Thursday, July 17, 2008


I started ulpan last week. It rocks. It's two mornings a week, for an hour and a half, in the teacher's home; there are currently four students, all religious women, and the focus of the class is the practical Hebrew we all need to know. How to decode your arnona bill; what's in that note home from the teacher; reading supermarket shelves. Yesterday she brought an mp3 of paying her gas bill by phone and we listened to it with a vocabulary list. Awesome.

I have been repeatedly confirming my belief that there is no such thing as a useless word. Some are more useful than others, obviously, but you'll need 'em all eventually. To wit: my current favorite reading matter is The First Thousand Words in Hebrew. On the back cover, there's part of the page that covers "the garden," with some of the words I am less likely to need. Why didn't they put "the kitchen," or "the school"? No, it was "the garden," with words like "rake," "bird's nest," "tire," and "ladder." This is the page I find myself seeing again and again when the book is sitting next to me while I'm doing something else. "Ladder?!" I remember grousing to myself. "When am I going to next need to say that?"

Second day here, that's when--when I rolled my double stroller into the makolet, picked up a bag of pita, turned around (in a 9-point turn at least) and found that in those thirty seconds, a man with, you guessed it, a ladder had appeared behind me, climbed the ladder, disappeared through the canopy, and, basing a guess on my view of his knees, started repairing the top of the awning. I was stuck.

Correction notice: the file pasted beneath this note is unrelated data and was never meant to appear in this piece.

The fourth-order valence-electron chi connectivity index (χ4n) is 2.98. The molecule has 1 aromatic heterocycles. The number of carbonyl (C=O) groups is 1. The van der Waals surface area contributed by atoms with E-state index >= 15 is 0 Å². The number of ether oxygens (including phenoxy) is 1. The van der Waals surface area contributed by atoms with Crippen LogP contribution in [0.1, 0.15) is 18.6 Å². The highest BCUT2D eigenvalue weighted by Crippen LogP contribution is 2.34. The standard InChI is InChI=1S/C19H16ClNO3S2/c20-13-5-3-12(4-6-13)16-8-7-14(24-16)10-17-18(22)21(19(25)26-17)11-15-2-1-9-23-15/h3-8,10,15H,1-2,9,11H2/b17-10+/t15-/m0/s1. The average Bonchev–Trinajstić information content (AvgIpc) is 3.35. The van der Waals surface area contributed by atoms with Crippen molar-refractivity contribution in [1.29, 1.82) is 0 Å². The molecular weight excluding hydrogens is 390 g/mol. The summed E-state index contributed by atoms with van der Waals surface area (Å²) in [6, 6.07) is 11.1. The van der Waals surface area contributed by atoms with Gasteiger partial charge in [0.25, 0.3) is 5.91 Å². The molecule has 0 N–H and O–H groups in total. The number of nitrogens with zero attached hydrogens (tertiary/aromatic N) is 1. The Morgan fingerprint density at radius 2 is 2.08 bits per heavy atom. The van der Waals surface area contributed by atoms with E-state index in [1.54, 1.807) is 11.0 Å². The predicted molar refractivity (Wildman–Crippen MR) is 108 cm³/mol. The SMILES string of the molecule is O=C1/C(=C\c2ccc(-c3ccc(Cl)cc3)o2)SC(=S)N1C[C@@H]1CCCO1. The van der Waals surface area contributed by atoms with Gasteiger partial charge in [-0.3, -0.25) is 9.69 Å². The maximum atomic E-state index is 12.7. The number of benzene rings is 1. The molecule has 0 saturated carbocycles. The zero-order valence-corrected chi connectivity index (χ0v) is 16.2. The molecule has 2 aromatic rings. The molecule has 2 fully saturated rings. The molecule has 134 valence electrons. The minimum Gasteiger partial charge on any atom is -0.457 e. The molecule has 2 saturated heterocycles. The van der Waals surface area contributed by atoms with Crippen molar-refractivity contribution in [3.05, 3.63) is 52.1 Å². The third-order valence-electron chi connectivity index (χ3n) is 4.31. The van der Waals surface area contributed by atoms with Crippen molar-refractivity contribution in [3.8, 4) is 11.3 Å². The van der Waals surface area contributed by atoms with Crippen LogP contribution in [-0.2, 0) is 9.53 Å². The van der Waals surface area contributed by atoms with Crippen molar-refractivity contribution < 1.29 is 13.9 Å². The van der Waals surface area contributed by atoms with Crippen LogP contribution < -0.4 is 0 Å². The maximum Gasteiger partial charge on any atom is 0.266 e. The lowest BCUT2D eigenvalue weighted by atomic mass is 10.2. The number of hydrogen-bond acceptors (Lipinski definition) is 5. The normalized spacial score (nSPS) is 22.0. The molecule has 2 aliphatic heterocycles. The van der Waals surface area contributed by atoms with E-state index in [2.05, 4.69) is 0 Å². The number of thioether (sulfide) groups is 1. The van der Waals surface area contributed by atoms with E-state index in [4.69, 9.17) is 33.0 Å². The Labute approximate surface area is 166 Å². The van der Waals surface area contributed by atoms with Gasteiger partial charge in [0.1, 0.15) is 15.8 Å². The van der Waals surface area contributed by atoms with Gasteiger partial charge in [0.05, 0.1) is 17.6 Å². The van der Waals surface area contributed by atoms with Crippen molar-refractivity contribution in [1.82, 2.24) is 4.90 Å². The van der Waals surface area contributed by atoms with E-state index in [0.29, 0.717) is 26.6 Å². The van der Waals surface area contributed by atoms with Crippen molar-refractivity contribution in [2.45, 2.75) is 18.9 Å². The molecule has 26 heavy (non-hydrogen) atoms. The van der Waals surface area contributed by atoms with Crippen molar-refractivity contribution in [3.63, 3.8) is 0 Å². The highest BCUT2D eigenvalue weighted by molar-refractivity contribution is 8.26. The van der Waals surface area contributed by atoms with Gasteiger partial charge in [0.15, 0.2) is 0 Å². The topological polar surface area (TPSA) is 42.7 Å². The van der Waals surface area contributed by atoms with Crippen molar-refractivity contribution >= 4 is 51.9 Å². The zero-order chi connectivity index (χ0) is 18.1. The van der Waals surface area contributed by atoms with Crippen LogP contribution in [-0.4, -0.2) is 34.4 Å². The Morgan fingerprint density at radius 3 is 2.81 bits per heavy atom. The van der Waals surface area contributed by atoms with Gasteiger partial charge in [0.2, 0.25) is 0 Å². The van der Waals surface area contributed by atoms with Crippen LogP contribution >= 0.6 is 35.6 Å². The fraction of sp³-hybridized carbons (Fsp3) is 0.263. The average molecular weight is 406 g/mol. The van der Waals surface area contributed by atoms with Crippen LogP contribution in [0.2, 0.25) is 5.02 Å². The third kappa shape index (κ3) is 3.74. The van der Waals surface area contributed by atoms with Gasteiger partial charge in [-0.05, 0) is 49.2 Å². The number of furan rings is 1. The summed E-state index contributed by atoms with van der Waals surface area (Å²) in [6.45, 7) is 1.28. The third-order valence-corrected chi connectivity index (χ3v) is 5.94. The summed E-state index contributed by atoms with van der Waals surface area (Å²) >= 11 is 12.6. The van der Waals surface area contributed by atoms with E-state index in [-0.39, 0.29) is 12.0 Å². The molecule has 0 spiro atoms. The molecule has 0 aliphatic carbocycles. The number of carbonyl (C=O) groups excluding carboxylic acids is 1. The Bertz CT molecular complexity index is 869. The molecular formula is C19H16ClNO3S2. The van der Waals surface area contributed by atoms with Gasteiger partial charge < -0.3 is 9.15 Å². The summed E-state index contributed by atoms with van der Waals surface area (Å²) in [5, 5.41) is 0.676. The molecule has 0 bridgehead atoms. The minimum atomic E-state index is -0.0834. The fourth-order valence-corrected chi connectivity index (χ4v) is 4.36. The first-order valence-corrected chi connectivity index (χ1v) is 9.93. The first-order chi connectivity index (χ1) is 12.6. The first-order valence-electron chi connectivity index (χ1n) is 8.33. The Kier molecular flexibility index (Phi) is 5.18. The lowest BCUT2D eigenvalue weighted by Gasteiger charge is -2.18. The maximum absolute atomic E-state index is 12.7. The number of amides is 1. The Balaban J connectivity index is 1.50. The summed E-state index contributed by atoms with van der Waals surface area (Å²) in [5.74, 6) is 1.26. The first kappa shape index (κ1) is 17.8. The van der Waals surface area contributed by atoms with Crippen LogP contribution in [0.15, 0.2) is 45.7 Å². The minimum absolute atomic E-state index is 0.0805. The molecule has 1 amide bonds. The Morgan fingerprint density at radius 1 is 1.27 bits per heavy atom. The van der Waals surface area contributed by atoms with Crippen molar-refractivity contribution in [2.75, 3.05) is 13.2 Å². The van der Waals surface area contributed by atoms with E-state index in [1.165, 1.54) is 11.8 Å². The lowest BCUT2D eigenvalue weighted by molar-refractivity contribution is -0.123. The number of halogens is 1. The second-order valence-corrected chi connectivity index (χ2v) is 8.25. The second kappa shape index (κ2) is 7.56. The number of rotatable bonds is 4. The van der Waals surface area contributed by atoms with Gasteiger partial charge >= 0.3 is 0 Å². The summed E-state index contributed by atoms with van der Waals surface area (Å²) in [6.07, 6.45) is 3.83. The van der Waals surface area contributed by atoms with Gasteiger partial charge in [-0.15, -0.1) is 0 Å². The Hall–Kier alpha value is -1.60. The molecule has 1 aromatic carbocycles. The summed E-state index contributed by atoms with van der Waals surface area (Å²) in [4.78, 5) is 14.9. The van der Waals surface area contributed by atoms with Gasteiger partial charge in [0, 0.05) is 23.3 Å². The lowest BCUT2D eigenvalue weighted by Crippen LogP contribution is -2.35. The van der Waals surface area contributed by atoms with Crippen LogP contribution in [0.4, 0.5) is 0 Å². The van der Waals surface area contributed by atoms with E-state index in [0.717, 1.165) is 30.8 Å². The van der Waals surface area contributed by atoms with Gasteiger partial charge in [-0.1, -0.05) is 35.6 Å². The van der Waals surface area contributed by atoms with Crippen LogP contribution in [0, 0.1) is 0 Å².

"Excuse me?" I called up through the canvas.


"Excuse me, sir? I cannot go."


"Sir! Your ladder! Your ladder is in my way and I cannot go!"

Instantly, his head popped back into sight.

"Oh! I'm sorry!" And he came down the ladder, folded it, and moved it so I could go.

And yesterday, I found out the word for "pound key," as in, "enter the number of your gas bill and press the pound key." Guess what it is? "Sulamit"--literally, "little ladder." Natch.

I've been trying hard to read and decode as much Hebrew as I can. Today, on the way up our street coming back from the evening park run, I saw a sign affixed to a gate, next to a huge tree loaded with brilliant magenta flowers that spilled over the fence and down to the sidewalk. I stopped and studied it for a minute and realized what it said (Deb, you will like this):

During the year of shmitta all flowers are ownerless.
Help yourself.


Anonymous said...

Oh, "little ladder" is so much more elegant than "pound sign" or "octothorp." I like Hebrew already!

Deborah said...

Oh, I do like it!
This implies that all the flower gardens go without care for the year also?